Kwon Jae-geun (52 years old at the time of the accident) and his son Kwon Hyeok-gyu (6 at the time), whose move to Jeju Island ended so tragically, were also laid to rest on Nov. 20. Kwon and his wife (Han Yun-ji), son, and daughter (Kwon Ji-yeon) all boarded the Sewol ferry at Incheon Port to move to Jeju Island, but only Ji-yeon survived the sinking. At the time of the accident, Hyeok-gyu reportedly helped his little sister escape by putting a life jacket on her. The truck carrying the Kwon’s possessions was discovered in the prow of the ship, in the second floor cargo compartment, on July 11.

The families of missing victims of the Sewol tragedy hold a press conference on Nov. 16 at the Mokpo New Port to announce that they will be leaving the area after three and a half years. (by Park Seung-hwa, Hankyoreh 21 staff reporter)

In contrast with the long wait, the funeral procession barely took 10 minutes. During the procession, which was conducted in great solemnity at the funeral home at Asan Medical Center, located in the Songpa District of Seoul at 6:30 am, a black limousine hearse and a bus departed from the funeral home, bearing the coffins containing the father’s and son’s effects. The funeral photo of Han, Kwon’s wife, went in front, followed by the coffins, as weeping family members called the names of the departed, reluctant to let them go.

Kwon’s coffin also contained the clothing of his wife, whose remains had been previously discovered and already laid to rest. “Since his remains were never recovered, we chose some clothing from their belongings and placed it in the coffin,” said Kwon’s older brother, Kwon O-bok, 63, through his sobs. The father’s and son’s coffins were cremated at Manwoldang, at Incheon Family Park, and laid to rest in the memorial to the Sewol victims who were not students or teachers at Danwon High School. Of the 476 people who boarded the Sewol ferry on Apr. 16, 2014, 304 died in the accident. The funerals of the five whose remains were never found are the final funerals of the Sewol victims. The families of those who were not recovered and other members of the April 16 Family Association are calling for the Special Sewol Investigative Commission to be reinstated to carry out a thorough inquiry of the accident.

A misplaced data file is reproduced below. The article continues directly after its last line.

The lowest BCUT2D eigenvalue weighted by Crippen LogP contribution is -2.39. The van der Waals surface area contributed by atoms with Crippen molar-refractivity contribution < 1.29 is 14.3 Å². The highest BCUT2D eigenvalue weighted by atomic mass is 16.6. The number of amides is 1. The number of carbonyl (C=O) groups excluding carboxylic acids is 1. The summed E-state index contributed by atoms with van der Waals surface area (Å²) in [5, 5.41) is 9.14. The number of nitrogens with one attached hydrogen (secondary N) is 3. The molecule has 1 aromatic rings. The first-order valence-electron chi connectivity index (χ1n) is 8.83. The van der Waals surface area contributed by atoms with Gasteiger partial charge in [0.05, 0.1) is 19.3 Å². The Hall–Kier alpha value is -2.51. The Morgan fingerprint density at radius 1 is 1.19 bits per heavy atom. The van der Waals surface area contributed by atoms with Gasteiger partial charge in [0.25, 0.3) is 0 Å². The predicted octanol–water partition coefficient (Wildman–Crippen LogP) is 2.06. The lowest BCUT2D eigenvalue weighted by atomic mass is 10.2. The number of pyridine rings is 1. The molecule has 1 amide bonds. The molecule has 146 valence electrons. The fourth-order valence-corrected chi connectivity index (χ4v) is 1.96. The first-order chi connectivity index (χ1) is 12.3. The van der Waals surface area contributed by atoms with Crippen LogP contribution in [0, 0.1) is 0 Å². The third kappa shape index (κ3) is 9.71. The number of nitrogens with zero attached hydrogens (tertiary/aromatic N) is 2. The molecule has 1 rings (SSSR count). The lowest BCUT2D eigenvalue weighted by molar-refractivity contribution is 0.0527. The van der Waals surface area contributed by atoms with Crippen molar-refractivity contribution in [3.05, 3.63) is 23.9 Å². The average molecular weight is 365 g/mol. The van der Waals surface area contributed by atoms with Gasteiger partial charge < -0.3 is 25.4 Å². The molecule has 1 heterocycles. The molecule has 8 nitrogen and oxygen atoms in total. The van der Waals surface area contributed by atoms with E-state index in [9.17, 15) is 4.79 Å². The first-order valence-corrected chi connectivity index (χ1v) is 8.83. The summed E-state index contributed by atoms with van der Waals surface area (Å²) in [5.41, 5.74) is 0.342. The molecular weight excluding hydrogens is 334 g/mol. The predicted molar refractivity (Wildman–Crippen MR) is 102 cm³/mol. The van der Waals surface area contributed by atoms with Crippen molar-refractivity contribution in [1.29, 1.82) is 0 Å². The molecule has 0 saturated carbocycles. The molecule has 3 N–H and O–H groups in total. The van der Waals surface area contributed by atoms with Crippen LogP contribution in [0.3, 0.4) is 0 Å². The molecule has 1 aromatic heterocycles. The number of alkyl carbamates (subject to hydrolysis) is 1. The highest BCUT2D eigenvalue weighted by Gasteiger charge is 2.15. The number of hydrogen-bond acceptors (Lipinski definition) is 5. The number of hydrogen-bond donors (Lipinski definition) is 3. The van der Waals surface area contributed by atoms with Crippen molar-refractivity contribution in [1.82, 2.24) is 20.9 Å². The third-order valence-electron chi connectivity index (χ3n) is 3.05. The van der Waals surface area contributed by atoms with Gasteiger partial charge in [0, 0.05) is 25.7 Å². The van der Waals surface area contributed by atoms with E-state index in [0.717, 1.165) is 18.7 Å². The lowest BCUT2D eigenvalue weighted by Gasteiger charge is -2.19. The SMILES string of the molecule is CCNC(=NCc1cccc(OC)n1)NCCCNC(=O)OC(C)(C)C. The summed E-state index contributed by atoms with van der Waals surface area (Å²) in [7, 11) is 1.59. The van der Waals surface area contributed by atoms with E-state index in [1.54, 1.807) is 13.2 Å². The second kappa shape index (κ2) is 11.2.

“We must not allow a tragedy like the Sewol to be repeated, and we must learn from the tragedy by creating a comprehensives system that can be activated regardless of the accident. The Second Special Sewol Investigative Commission’s mandate should be renewed so that the tragedy can be investigated thoroughly, not leaving behind a shadow of a doubt,” the families of the victims said during a press conference held on Nov. 16 at Mokpo New Port, in South Jeolla Province, the current location of the Sewol.

“We have come this far with the desperate hope of sending at least one bone fragment to a warm place. Though we are sad and having a hard time right now, we have decided to bury our family members in our hearts. We humbly express our gratitude to the people of Jindo Island and to Koreans around the country for their dedicated help and to the workers who risked their lives to lead the search and rescue efforts,” the family members said during a joint memorial service at Mokpo New Port on Nov. 18.

With their waiting finally over after three long years, the family members said goodbye to Mokpo New Port. As the procession of hearses was departing, the tens of thousands of yellow ribbons tied to the fences at Mokpo New Port fluttered in a stiff breeze, as if to wave farewell. “Goodbye now! We’ll never forget you, Yang Seung-jin, Nam Hyeon-cheol, Park Yeong-in, Kwon Jae-geun, Kwon Hyeok-gyu. . .”

By Choi Min-young, staff reporter and Kim Gi-seong, south Gyeonggi correspondent